Uloric Lawsuits

close up of a group of white tablets with an out of focus prescription bottle in the background

Uloric (febuxostat) was first approved by the U.S. Food & Drug Administration in 2009 to treat gout, a type of acute arthritis affecting roughly 8.3 million Americans. It works by lowering uric acid levels in the blood. When it hit the market, Uloric was the first prescription gout medication to gain approval in 40 years, and it quickly became a popular solution for this excruciating condition. More than a million prescriptions were written a year.

However, a decade later, a post-market safety trial revealed that the drug’s main active ingredient increased a patient’s risk of cardiovascular death and death from any cause. Now survivors and family members of the deceased are filing Uloric lawsuits against manufacturer Takeda Pharmaceuticals for their “failure to develop a safe product” and “failure to warn” of the risks. If you have any questions about a Uloric lawsuit, contact Bart Bernard. We offer free consultations and contingency-based representation in Louisiana and nationwide.   

Primary Uloric Side Effects

The most common Uloric side effects include gout flares, nausea, mild rash, and abnormal liver test results. These symptoms may clear up within a few weeks of starting the medication and are not necessarily serious. However, more severe adverse events have also been reported. 

Uloric side effects associated with an adverse cardiovascular event include:

  • Chest pain
  • Confusion
  • Dizziness or faintness 
  • Nausea, sweating, and general ill feeling
  • Numbness or weakness on one side
  • Pain in the arm or shoulder
  • Problems with vision or balance
  • Rapid or irregular heartbeat
  • Shortness of breath
  • Sudden severe headache
  • Trouble talking

Adverse cardiovascular events associated with Uloric include heart attack, stroke, pulmonary embolism, angina, heart murmur, atrial fibrillation, and deep vein thrombosis. These side effects can be fatal.  

FDA History of Actions

Prior to approval, the FDA rejected the application for Uloric twice in 2005 and 2006, citing the need for more cardiovascular data. Upon initial approval in 2009, the FDA included a “Warning and Precaution” regarding
“possible cardiovascular events” in the prescribing information, and required manufacturer Takeda Pharmaceuticals to conduct a large post-market safety clinical trial. More than 6,000 patients taking Uloric or Allopurinol (Zyloprim) were included in the study.  

In 2018, the results published in The New England Journal of Medicine revealed that gout relief was similar in both groups, but “cardiovascular death and deaths from any cause were more frequent in the Uloric group than in the Allopurinol group.” After one year of treatment, there were 15 heart-related deaths for every 1,000 patients — compared to 11 among Allopurinol users. Additionally, there were 26 deaths from any cause per 1,000 patients – compared to 22 for Allopurinol users.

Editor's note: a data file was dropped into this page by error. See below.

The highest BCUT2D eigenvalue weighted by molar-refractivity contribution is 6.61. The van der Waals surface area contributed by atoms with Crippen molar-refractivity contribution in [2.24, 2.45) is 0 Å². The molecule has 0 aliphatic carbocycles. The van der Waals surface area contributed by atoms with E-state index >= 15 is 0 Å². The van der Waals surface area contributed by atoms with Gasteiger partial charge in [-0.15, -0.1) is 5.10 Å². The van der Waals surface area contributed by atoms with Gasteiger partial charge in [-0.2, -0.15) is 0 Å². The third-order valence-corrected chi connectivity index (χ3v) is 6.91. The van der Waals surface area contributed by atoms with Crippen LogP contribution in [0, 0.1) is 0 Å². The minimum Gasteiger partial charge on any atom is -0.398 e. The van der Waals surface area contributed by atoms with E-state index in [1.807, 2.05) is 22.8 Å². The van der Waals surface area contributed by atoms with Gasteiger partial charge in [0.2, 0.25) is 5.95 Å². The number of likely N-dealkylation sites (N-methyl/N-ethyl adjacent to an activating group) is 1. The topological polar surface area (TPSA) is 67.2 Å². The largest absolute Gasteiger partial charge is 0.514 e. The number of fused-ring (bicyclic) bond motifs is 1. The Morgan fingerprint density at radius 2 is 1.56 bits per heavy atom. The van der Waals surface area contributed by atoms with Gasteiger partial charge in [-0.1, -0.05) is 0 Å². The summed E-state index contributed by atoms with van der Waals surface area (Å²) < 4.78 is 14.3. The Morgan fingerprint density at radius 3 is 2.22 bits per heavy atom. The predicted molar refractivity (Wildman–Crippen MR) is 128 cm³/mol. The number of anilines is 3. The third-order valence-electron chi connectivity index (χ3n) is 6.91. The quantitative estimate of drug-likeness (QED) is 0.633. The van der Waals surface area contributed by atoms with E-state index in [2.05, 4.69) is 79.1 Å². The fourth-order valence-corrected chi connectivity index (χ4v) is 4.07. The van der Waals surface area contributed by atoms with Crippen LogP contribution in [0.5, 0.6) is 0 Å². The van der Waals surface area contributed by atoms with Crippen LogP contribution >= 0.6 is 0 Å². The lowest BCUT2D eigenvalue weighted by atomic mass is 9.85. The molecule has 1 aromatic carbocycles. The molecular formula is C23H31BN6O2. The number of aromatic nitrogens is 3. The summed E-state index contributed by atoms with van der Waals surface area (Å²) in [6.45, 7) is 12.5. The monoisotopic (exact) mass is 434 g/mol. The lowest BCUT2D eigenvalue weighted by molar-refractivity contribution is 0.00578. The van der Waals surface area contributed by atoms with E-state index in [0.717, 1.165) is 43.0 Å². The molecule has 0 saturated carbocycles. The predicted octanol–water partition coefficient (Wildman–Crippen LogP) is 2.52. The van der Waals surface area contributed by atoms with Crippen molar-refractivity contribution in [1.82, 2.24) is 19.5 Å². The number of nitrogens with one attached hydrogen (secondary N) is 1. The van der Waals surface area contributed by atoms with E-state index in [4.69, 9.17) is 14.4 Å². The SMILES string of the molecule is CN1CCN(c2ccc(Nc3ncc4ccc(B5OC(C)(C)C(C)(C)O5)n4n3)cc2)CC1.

On February 21, 2019, the FDA released a safety announcement that patients should “seek medical attention” if they experience adverse side effects. This information was placed in a Boxed Warning on Uloric packaging. FDA advisors recommended making Uloric a “second line treatment” for gout but did not initiate a recall at this time.   

Gout Medication Manufacturers

Uloric gout medication is manufactured by Takeda Pharmaceuticals. Based in Japan, Takeda is the largest drug-maker in Asia and one of the top 20 in the world. Last year, they brought in more than $19 billion from drugs like:

  • Uloric for gout
  • Entyvio for colitis and Crohn’s
  • Velcade for multiple myeloma
  • Leuprorelin for uterine fibroids and endometriosis
  • Protonix for GERD
  • Azilva for diabetes
  • Nesina for diabetes
  • Prevacid for heartburn and acid reflux
  • Actos for diabetes

They are involved in Proton Pump Inhibitor lawsuits for Prevacid, along with AstraZeneca, the maker of Prilosec and Nexium. More than 4,000 patients who have filed lawsuits claim these drugs caused extreme complications like bone fractures and kidney disease. 

Actos is another one of their controversial drugs. In 2015, Takeda agreed to settle more than 8,000 lawsuits for $2.4 billion. Patients alleged they developed bladder cancer, congestive heart failure, and other serious complications. 

Multidistrict Litigation

Uloric lawsuits are still in the earliest stages. Due to the large number of Americans who used the drug over the past decade, there could potentially be thousands of similar lawsuits flooding courts soon. Usually, when there is such a large number of lawsuits, they are consolidated into Multi-District Litigation (MDL) proceedings. 

Lawsuit Settlement Amounts

MDL proceedings would be good news for plaintiffs hoping for significant settlement amounts. Like a class action lawsuit, MDLs consolidate and streamline early discovery proceedings for expediency and efficiency. The same lead counsel prepares the basic facts of the case. Then several bellwether trials are selected to go before the same judge to identify the strengths and weaknesses of the central argument. 

During the process, the manufacturer may offer plaintiffs a settlement, or they may opt to fight the lawsuits one at a time. Unlike a class-action lawsuit, where a large settlement is divided equally amongst all plaintiffs, MDL cases are heard separately in the courts where they were filed, with compensation awarded based on the amount of individual suffering.

Now is the ideal time to explore the possibility of filing a lawsuit pertaining to Uloric for gout. Contact Bart Bernard to explore your legal options. We never charge money upfront, and you only pay the standard legal fee if we secure compensation on your behalf.

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